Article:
13 things you’ll see in Jakarta
I WAS BORN AND RAISED in Jakarta until I was shipped off overseas for university. It wasn’t until I came back a few years later to the “Big Durian” that I experienced my own form of culture shock. Since then, I’ve developed a love / hate relationship with this city, which is probably how most people who visit also feel. Here are 13 things you’ll experience when you come.
1. 15 minutes of fame
If you’re Caucasian, you’ll probably be treated like Richard Branson. Poor locals will fall at your feet and kiss the steps you walk on, hoping you might grace them with your magical white touch and some dollar bills for their families. Walking down the city streets, or even traveling to the malls, means stares, questions, and at times, a few photographs with the bule (foreigner).
2. Cigarette ads everywhere
Many Indonesian citizens smoke, so don’t freak out when you enter a restaurant that allows smoking indoors. I’m pretty sure even the trees produce smoke instead of oxygen. The richest man in the country earns his wealth from tobacco, and the poorest man in the country will sell his soul for a cigarette. You see grade-school children around the city smoking, and even orangutans.
Every street has a billboard or banner promoting local cigarettes, although they’re all purposely vague (as per government regulations — the cigarette itself can’t actually be shown). There are disclaimers at the bottom of each ad, and at the end of every commercial it states smoking causes cancer and heart disease. This doesn’t really make an impact, but it helps the government feel a tad better. “Hey, at least I warned you this was going to happen!”
3. Gigantic malls
These aren’t your typical shopping centers. These are giant, marble-floored, extravagant malls, sometimes with apartments nestled on top for convenience (who wants to walk outside when you can go down the elevator in your pajamas to shop?). These malls seem to appear out of nowhere, and each one has a reputation.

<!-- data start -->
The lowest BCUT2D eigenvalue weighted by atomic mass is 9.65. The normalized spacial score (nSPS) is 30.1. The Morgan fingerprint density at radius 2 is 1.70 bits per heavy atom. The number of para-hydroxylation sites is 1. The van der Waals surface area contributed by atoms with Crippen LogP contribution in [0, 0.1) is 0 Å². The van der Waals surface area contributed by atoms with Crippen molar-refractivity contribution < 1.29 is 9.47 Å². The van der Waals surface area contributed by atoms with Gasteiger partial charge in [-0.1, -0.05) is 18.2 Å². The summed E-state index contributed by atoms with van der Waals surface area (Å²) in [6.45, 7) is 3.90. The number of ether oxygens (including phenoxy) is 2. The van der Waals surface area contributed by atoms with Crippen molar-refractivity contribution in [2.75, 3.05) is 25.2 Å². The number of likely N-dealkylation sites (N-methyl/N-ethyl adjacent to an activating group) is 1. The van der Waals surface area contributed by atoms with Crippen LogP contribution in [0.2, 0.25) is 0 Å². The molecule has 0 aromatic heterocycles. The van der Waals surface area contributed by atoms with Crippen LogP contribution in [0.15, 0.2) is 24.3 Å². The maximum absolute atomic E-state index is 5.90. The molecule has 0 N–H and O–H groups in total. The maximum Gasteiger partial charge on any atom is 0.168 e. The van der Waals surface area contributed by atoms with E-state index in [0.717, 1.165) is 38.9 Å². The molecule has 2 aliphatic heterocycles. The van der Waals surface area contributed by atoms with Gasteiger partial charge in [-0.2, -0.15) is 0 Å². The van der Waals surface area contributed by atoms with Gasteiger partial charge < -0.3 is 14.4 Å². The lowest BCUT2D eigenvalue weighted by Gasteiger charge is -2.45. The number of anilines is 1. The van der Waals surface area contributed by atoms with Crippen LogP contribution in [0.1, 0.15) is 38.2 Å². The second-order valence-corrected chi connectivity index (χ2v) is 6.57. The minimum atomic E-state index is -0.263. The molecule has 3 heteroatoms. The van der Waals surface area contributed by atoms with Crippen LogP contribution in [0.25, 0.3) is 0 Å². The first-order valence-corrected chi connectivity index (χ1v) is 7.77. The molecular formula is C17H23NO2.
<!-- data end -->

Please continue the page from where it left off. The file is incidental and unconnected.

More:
There are around 173 malls in Jakarta, which means 173 places you can meet your friends. You go to shopping centers without the intention to shop, but to hang out at indoor cafés, restaurants, karaoke bars, or billiard lounges. Q Billiards is usually the go-to stop for people from different schools to meet up and mingle. OKCupid has nothing on Q.
Read more

I WAS BORN AND RAISED in Jakarta until I was shipped off overseas for university. It wasn’t until I came back a few years later to the “Big Durian” that I experienced my own form of culture shock. Since then, I’ve developed a love / hate relationship with this city, which is probably how most people who visit also feel. Here are 13 things you’ll experience when you come.

1. 15 minutes of fame

If you’re Caucasian, you’ll probably be treated like Richard Branson. Poor locals will fall at your feet and kiss the steps you walk on, hoping you might grace them with your magical white touch and some dollar bills for their families. Walking down the city streets, or even traveling to the malls, means stares, questions, and at times, a few photographs with the bule (foreigner).

2. Cigarette ads everywhere

Many Indonesian citizens smoke, so don’t freak out when you enter a restaurant that allows smoking indoors. I’m pretty sure even the trees produce smoke instead of oxygen. The richest man in the country earns his wealth from tobacco, and the poorest man in the country will sell his soul for a cigarette. You see grade-school children around the city smoking, and even orangutans.

Every street has a billboard or banner promoting local cigarettes, although they’re all purposely vague (as per government regulations — the cigarette itself can’t actually be shown). There are disclaimers at the bottom of each ad, and at the end of every commercial it states smoking causes cancer and heart disease. This doesn’t really make an impact, but it helps the government feel a tad better. “Hey, at least I warned you this was going to happen!”

3. Gigantic malls

These aren’t your typical shopping centers. These are giant, marble-floored, extravagant malls, sometimes with apartments nestled on top for convenience (who wants to walk outside when you can go down the elevator in your pajamas to shop?). These malls seem to appear out of nowhere, and each one has a reputation.